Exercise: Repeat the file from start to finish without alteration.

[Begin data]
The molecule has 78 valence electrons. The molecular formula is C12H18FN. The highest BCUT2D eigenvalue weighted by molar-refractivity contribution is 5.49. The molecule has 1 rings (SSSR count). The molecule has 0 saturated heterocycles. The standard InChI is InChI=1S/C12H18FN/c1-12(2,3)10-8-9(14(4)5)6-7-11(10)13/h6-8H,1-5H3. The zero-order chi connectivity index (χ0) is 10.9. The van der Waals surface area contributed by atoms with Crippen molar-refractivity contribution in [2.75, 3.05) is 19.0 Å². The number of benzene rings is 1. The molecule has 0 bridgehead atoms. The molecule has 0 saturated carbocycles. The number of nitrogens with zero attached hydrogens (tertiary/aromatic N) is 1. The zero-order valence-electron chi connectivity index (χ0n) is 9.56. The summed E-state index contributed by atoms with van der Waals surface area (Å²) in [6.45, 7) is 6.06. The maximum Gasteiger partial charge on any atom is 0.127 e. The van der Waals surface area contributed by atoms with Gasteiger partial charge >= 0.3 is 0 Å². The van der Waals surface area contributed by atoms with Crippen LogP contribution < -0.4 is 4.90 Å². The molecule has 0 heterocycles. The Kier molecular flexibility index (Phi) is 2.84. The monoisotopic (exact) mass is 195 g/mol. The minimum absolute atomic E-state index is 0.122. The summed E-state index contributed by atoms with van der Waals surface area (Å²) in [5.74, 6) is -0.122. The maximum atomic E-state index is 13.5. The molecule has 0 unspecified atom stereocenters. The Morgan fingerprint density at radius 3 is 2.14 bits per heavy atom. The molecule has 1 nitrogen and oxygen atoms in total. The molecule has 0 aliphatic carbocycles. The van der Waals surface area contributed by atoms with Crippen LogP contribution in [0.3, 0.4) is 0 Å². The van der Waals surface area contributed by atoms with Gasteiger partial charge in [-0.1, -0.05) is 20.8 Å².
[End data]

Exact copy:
The molecule has 78 valence electrons. The molecular formula is C12H18FN. The highest BCUT2D eigenvalue weighted by molar-refractivity contribution is 5.49. The molecule has 1 rings (SSSR count). The molecule has 0 saturated heterocycles. The standard InChI is InChI=1S/C12H18FN/c1-12(2,3)10-8-9(14(4)5)6-7-11(10)13/h6-8H,1-5H3. The zero-order chi connectivity index (χ0) is 10.9. The van der Waals surface area contributed by atoms with Crippen molar-refractivity contribution in [2.75, 3.05) is 19.0 Å². The number of benzene rings is 1. The molecule has 0 bridgehead atoms. The molecule has 0 saturated carbocycles. The number of nitrogens with zero attached hydrogens (tertiary/aromatic N) is 1. The zero-order valence-electron chi connectivity index (χ0n) is 9.56. The summed E-state index contributed by atoms with van der Waals surface area (Å²) in [6.45, 7) is 6.06. The maximum Gasteiger partial charge on any atom is 0.127 e. The van der Waals surface area contributed by atoms with Gasteiger partial charge >= 0.3 is 0 Å². The van der Waals surface area contributed by atoms with Crippen LogP contribution < -0.4 is 4.90 Å². The molecule has 0 heterocycles. The Kier molecular flexibility index (Phi) is 2.84. The monoisotopic (exact) mass is 195 g/mol. The minimum absolute atomic E-state index is 0.122. The summed E-state index contributed by atoms with van der Waals surface area (Å²) in [5.74, 6) is -0.122. The maximum atomic E-state index is 13.5. The molecule has 0 unspecified atom stereocenters. The Morgan fingerprint density at radius 3 is 2.14 bits per heavy atom. The molecule has 1 nitrogen and oxygen atoms in total. The molecule has 0 aliphatic carbocycles. The van der Waals surface area contributed by atoms with Crippen LogP contribution in [0.3, 0.4) is 0 Å². The van der Waals surface area contributed by atoms with Gasteiger partial charge in [-0.1, -0.05) is 20.8 Å².